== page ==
Workers Comp Damage Control

Avoid turning workers compensation claims into bad faith lawsuits
by Robert Vaught

Arizona’s workers compensation system helps employees who are injured on the job receive necessary medical care and treatment. Injured workers’ claims are processed through the Arizona Industrial Commission. The ICA not only processes claims, but also resolves legal disputes that may arise concerning issues of compensability, continuing benefits, loss of earning capacity and others.

During this process, injured workers might allege that insurance carriers, adjusters or employers have handled their claims in bad faith. These claims can take many forms, but typically involve allegations that a claim was either denied without reasonable basis, or that it was accepted but subsequent benefits were unreasonably delayed or denied. In many states, these bad faith claims must be resolved exclusively within the administrative agency tasked with processing workers’ compensation claims. Employees cannot file separate lawsuits in state or federal court.

Arizona is not one of those states.

In Arizona, workers can bring separate “bad faith” lawsuits against carriers, third-party administrators, employers and the individual adjusters responsible for investigating their workers compensation claims. Workers can file these lawsuits at any time during the life of a claim, and the lawsuits can continue even after the underlying claim is resolved. In addition, the type and amount of monetary damages available in bad faith lawsuits can far exceed policy limits, and can include statutory penalties, interest, attorneys’ fees, emotional distress and punitive damages. Jury verdicts can reach into the tens of millions of dollars.

In Arizona, bad faith can occur when an insurer (or self-insured employer) intentionally denies or fails to administer a workers compensation claim without a reasonable basis. What is reasonable can depend on the circumstances. Many cases contain allegations that the insurer failed to properly investigate the claim. This can involve everything from not interviewing relevant witnesses to not timely requesting or reviewing medical records to denying or delaying scheduled treatment to unreasonably late payment of benefits.

Even those employers who are not self-insured can be held liable for bad faith under an “aiding and abetting” theory. Workers claim their employers, though not directly responsible for administering or paying benefits, know the insurers are acting unreasonably, and assist in that unreasonable conduct by downplaying or dismissing the initial injury report, sending false or inaccurate information to the insurer, or by otherwise not cooperating in the investigation.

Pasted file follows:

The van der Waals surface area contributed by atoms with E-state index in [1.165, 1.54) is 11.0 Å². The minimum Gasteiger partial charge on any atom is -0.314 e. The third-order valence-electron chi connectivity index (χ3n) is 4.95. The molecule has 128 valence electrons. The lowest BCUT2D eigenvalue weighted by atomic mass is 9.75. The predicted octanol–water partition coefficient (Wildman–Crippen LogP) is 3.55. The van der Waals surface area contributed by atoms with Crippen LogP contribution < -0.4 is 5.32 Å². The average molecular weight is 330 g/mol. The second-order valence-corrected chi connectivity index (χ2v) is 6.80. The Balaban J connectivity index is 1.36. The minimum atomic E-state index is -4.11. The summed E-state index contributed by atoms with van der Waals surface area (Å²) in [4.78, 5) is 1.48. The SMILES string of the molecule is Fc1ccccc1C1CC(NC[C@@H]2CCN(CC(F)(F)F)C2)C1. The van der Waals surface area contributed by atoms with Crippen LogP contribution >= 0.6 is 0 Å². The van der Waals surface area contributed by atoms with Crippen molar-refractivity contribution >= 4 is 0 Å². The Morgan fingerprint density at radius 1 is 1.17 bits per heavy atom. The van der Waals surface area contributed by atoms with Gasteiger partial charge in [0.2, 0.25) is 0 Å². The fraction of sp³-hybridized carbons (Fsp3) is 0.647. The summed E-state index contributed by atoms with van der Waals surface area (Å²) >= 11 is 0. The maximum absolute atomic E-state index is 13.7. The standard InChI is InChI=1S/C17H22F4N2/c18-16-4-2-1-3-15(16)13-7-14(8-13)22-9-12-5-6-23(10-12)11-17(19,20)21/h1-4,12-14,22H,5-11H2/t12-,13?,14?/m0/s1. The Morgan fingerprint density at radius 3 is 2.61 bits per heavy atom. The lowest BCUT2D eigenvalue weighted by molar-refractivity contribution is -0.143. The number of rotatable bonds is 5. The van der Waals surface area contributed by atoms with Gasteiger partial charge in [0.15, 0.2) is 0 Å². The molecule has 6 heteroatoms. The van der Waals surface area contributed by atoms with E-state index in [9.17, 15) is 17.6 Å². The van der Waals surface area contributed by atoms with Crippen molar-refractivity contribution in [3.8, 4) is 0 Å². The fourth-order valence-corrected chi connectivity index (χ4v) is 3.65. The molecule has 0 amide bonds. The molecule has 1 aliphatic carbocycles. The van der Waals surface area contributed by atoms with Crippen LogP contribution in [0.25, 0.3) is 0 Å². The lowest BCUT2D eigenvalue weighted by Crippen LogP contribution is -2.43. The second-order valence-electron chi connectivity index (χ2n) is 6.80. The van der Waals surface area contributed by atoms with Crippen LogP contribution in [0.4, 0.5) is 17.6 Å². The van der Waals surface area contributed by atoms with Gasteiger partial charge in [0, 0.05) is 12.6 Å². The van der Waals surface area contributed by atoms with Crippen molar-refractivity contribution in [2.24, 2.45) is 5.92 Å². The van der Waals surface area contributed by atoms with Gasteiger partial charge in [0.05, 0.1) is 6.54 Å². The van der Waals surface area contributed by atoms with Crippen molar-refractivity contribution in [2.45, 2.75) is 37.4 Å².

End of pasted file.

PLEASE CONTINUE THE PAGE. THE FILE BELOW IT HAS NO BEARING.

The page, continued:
Given the significant potential liability for bad faith, what can be done to minimize risk?

First, employers should conduct a thorough and timely investigation. Denying a workers compensation claim is not, in and of itself, bad faith. But failing to conduct a reasonable investigation, or denying a claim without reasonable justification, can be. Adjusters should gather all the information needed to effectively and fairly evaluate the claim. This means timely identifying and interviewing witnesses, gathering and reviewing medical records and following necessary leads. Adjusters should be prompt and courteous in their communications with injured workers and keep them reasonably informed of significant developments in the claim. To that end, adjusters should work diligently to overcome language barriers that may exist.

Second, employers need to understand that documentation is critical. Potential defendants must do more than simply act reasonably in their handling of a workers compensation claim — they must be able to prove they acted reasonably. The adjuster’s claim file is one of the first things that will be turned over to plaintiff’s counsel during litigation. The file should clearly document what steps were taken as part of the investigation, and when. For example, dates and summaries of conversations with the injured worker, witnesses and medical providers should be recorded. Documents in the file should be date stamped when received.

Third, if a carrier opts to deny coverage for the specific claim, comments in the claim file should be consistent with investigation results and the ultimate decision to deny. Clearly state all reasons the claim is being denied, citing policy language if possible. The level of detail will vary depending on the circumstance, but the denial and supporting documentation in the file should be as specific as practicable.

Although it may not always be possible to avoid bad faith litigation, knowing that these claims exist, and taking reasonable steps to investigate and manage a claim, are important first steps in minimizing potential liability.

Robert Vaught is a partner in Quarles & Brady’s Labor & Employment Practice Group. He regularly counsels human resources and risk management personnel regarding Title VII, ADEA, FMLA, ADA, OSHA, wage and hour matters, hiring and discipline issues and wrongful discharge and bad faith complaints, and represents employers in related proceedings in state and federal courts, and before the Equal Employment Opportunity Commission, Department of Labor, and state administrative agencies. 

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